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East 105th Street (BMT Canarsie Line)

East 105th Street is a grade-level station on the BMT Canarsie Line of the New York City Subway. Located near East 105th Street between Foster Avenue and Farragut Road in Canarsie, Brooklyn,[3] it is served by the L train at all times.[4]

 East 105 Street
 "L" train
MTA NYC logo.svg New York City Subway station (rapid transit)
East 105th Street Station.jpg
Platform view; the station house at East 105th Street is in the background
Station statistics
AddressEast 105th Street & Farragut Road
Brooklyn, NY 11236
BoroughBrooklyn
LocaleCanarsie
Coordinates40°39′05″N 73°53′56″W / 40.651308°N 73.899021°W / 40.651308; -73.899021Coordinates: 40°39′05″N 73°53′56″W / 40.651308°N 73.899021°W / 40.651308; -73.899021
DivisionB (BMT)
Line      BMT Canarsie Line
Services      L all times (all times)
StructureAt-grade
Platforms1 island platform
Tracks3 (1 not for passenger service)
Other information
OpenedJuly 28, 1906; 112 years ago (1906-07-28)
Station code137[1]
Traffic
Passengers (2017)1,201,452[2]Steady 0%
Rank332 out of 425
Station succession
Next northNew Lots Avenue: L all times
Next southCanarsie – Rockaway Parkway: L all times

Contents

Station layoutEdit

Track layout
 
 
 
   
       
     
     
   
     
   
   
 
 
 
M Mezzanine Fare control, station agent
G
Ground/
platform level
Southbound   toward Canarsie (Terminus)
Island platform, doors will open on the left
Northbound   toward Eighth Avenue (New Lots Avenue)
Yard lead No passenger service
Street Level Exit/Entrance
 
Site of former grade crossing at the station

This grade-level station opened on July 28, 1906 as a replacement for a former station along a steam dummy line known as the Brooklyn and Rockaway Beach Railroad. It has three tracks and a narrow island platform. The platform, which only has one single-sided bench, serves the middle track (Manhattan-bound) and northern one (Rockaway Parkway-bound). The southern-most track is a stub-end track that leads to the Canarsie Yard.[5] The station was rebuilt twice: in the 1970s and in 2005.

The only grade crossing of the subway system was located at where East 105th Street crossed the Canarsie Line.[6] It was eliminated in the 1970s and is located at the site of the current station house. The crossing was closed on August 5, 1973.[7][8][9] The grade crossing elimination was part of the construction of the Flatlands Industrial Park.[10]

The MTA still lists the station being at Turnbull Avenue, a dirt road which once ran along the tracks but no longer exists.[11] A part of Turnbull Avenue, directly northeast of the station, is still extant as a driveway that runs to the southeast of the line from Stanley Avenue/East 108th Street to just short of the East 105th Street station's station house.[12]

The artwork here is called Crescendo by Michael Ingui. Installed during a 2007 renovation, it consists of stained glass windows near the staircases.[13][14] The renovation also resulted in a short canopy being installed above the platform. There is a substation just south of the station.[15]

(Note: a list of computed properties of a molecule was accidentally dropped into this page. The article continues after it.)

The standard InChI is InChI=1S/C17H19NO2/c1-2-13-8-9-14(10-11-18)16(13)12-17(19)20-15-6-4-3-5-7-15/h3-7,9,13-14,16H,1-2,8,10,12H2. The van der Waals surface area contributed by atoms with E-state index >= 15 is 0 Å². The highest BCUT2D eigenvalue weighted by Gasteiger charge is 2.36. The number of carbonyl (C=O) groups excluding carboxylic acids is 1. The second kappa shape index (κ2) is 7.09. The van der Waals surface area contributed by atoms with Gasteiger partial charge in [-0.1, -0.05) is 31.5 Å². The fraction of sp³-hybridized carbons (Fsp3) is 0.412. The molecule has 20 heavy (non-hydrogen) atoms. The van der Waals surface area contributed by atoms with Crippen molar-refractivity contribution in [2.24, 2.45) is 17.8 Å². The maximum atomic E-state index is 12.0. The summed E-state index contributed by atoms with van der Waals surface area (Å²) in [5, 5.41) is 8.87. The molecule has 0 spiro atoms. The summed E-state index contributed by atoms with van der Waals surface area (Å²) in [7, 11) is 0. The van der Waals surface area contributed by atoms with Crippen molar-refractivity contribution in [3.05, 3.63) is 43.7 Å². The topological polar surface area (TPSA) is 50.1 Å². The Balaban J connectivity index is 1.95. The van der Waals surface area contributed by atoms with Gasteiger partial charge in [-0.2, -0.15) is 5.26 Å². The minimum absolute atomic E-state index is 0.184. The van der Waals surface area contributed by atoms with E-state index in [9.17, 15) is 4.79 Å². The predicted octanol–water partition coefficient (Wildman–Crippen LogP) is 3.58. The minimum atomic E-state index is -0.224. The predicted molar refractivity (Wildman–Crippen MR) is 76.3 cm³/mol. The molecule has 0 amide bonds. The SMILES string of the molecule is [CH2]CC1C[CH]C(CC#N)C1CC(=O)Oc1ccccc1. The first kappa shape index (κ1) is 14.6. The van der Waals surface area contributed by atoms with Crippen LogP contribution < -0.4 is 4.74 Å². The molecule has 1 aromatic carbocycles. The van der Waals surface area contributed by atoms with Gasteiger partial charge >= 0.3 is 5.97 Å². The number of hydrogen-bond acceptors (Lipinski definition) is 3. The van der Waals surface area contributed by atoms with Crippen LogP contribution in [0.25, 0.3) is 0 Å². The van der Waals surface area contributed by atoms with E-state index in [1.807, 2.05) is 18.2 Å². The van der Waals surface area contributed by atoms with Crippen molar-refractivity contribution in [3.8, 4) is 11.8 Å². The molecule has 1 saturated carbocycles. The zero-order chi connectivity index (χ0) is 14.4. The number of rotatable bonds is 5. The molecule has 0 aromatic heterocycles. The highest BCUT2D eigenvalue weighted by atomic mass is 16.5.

ExitsEdit

The station's only exit and entrance is via a station house directly above the platform and tracks at their extreme east (railroad north) end. A staircase from the platform goes up to a waiting area, where a turnstile bank provides access to and from the station. Outside fare control, there is a token booth and two staircases, each going down to both dead-ends of East 105th Street.[16]

ReferencesEdit

  1. ^ "Station Developers' Information". Metropolitan Transportation Authority. Retrieved June 13, 2017.
  2. ^ "Facts and Figures: Annual Subway Ridership 2012–2017". Metropolitan Transportation Authority. July 12, 2018. Retrieved July 12, 2018.
  3. ^ "Neighborhood Map Brownsville Ocean Hill East New York Remsen Village" (PDF). mta.info. Metropolitan Transportation Authority. 2015. Retrieved October 2, 2016.
  4. ^ "L Subway Timetable, Effective June 24, 2018" (PDF). Metropolitan Transportation Authority. Retrieved June 24, 2018.
  5. ^ Dougherty, Peter (2006) [2002]. Tracks of the New York City Subway 2006 (3rd ed.). Dougherty. OCLC 49777633 – via Google Books.
  6. ^ Bennett, Charles G. (July 24, 1959). "Yes, City Transit System Has a Grade Crossing; City Lets Canarsie Retain Gates At Sole Transit System Crossing". The New York Times. ISSN 0362-4331. Retrieved January 29, 2018.
  7. ^ "Last Grade Crossing on Subway System Is Closed". New York Times. August 6, 1973. p. 28. Retrieved January 2, 2007.
  8. ^ "New York City Transit Facts & Figures: 1979" (PDF). La Guardia and Wagner Archives. Metropolitan Transportation Authority, New York City Transit Authority. 1979. Retrieved October 24, 2016.
  9. ^ New York City Transit's Facts & Figures Celebrating 90 Years of Subway Service 1904–1994. New York City Transit. 1994. p. 4.
  10. ^ Fowler, Glenn (September 6, 1970). "Flatlands Industrial Park, Year Old, Making Strides". The New York Times. ISSN 0362-4331. Retrieved January 29, 2018.
  11. ^ L Train timetable
  12. ^ "CANARSIE, Brooklyn Part 1 - Forgotten New York". forgotten-ny.com. Retrieved August 10, 2016.
  13. ^ "www.nycsubway.org: Artwork: Crescendo (Michael Ingui)". www.nycsubway.org. Retrieved August 10, 2016.
  14. ^ "MTA | Press Release | MTA Headquarters | MTA Arts for Transit and Artist Michael Ingui Receive Brooklyn Chamber of Commerce Award". www.mta.info. Retrieved August 10, 2016.
  15. ^ Cox, Jeremiah. "East 105 Street (L) - The SubwayNut". subwaynut.com. Retrieved August 10, 2016.
  16. ^ "MTA Neighborhood Maps: Brownsville" (PDF). mta.info. Metropolitan Transportation Authority. 2015. Retrieved July 19, 2015.

External linksEdit